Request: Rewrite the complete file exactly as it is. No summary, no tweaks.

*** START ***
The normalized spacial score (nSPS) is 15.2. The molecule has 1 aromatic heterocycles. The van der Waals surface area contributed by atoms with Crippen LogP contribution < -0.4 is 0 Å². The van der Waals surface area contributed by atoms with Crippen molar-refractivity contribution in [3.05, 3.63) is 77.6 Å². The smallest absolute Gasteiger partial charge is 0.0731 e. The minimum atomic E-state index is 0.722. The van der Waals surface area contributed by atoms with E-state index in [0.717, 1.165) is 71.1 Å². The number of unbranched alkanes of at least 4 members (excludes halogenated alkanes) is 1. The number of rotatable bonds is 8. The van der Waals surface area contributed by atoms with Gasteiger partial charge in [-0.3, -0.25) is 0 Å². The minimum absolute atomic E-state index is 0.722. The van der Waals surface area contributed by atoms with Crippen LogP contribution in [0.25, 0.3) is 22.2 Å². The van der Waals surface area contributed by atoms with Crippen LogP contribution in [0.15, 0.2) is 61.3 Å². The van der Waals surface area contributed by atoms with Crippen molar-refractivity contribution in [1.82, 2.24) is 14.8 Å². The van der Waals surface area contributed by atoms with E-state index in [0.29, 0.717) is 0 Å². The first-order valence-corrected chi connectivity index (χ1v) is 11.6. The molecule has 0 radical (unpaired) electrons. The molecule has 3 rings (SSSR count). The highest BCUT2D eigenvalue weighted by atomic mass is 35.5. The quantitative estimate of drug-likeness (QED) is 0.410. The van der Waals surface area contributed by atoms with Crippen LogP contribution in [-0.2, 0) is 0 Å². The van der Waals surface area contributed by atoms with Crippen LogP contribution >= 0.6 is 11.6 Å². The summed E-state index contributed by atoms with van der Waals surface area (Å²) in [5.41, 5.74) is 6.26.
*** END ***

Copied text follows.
The normalized spacial score (nSPS) is 15.2. The molecule has 1 aromatic heterocycles. The van der Waals surface area contributed by atoms with Crippen LogP contribution < -0.4 is 0 Å². The van der Waals surface area contributed by atoms with Crippen molar-refractivity contribution in [3.05, 3.63) is 77.6 Å². The smallest absolute Gasteiger partial charge is 0.0731 e. The minimum atomic E-state index is 0.722. The van der Waals surface area contributed by atoms with E-state index in [0.717, 1.165) is 71.1 Å². The number of unbranched alkanes of at least 4 members (excludes halogenated alkanes) is 1. The number of rotatable bonds is 8. The van der Waals surface area contributed by atoms with Gasteiger partial charge in [-0.3, -0.25) is 0 Å². The minimum absolute atomic E-state index is 0.722. The van der Waals surface area contributed by atoms with Crippen LogP contribution in [0.25, 0.3) is 22.2 Å². The van der Waals surface area contributed by atoms with Crippen LogP contribution in [0.15, 0.2) is 61.3 Å². The van der Waals surface area contributed by atoms with Crippen molar-refractivity contribution in [1.82, 2.24) is 14.8 Å². The van der Waals surface area contributed by atoms with E-state index in [0.29, 0.717) is 0 Å². The first-order valence-corrected chi connectivity index (χ1v) is 11.6. The molecule has 0 radical (unpaired) electrons. The molecule has 3 rings (SSSR count). The highest BCUT2D eigenvalue weighted by atomic mass is 35.5. The quantitative estimate of drug-likeness (QED) is 0.410. The van der Waals surface area contributed by atoms with Crippen LogP contribution in [-0.2, 0) is 0 Å². The van der Waals surface area contributed by atoms with Crippen LogP contribution >= 0.6 is 11.6 Å². The summed E-state index contributed by atoms with van der Waals surface area (Å²) in [5.41, 5.74) is 6.26.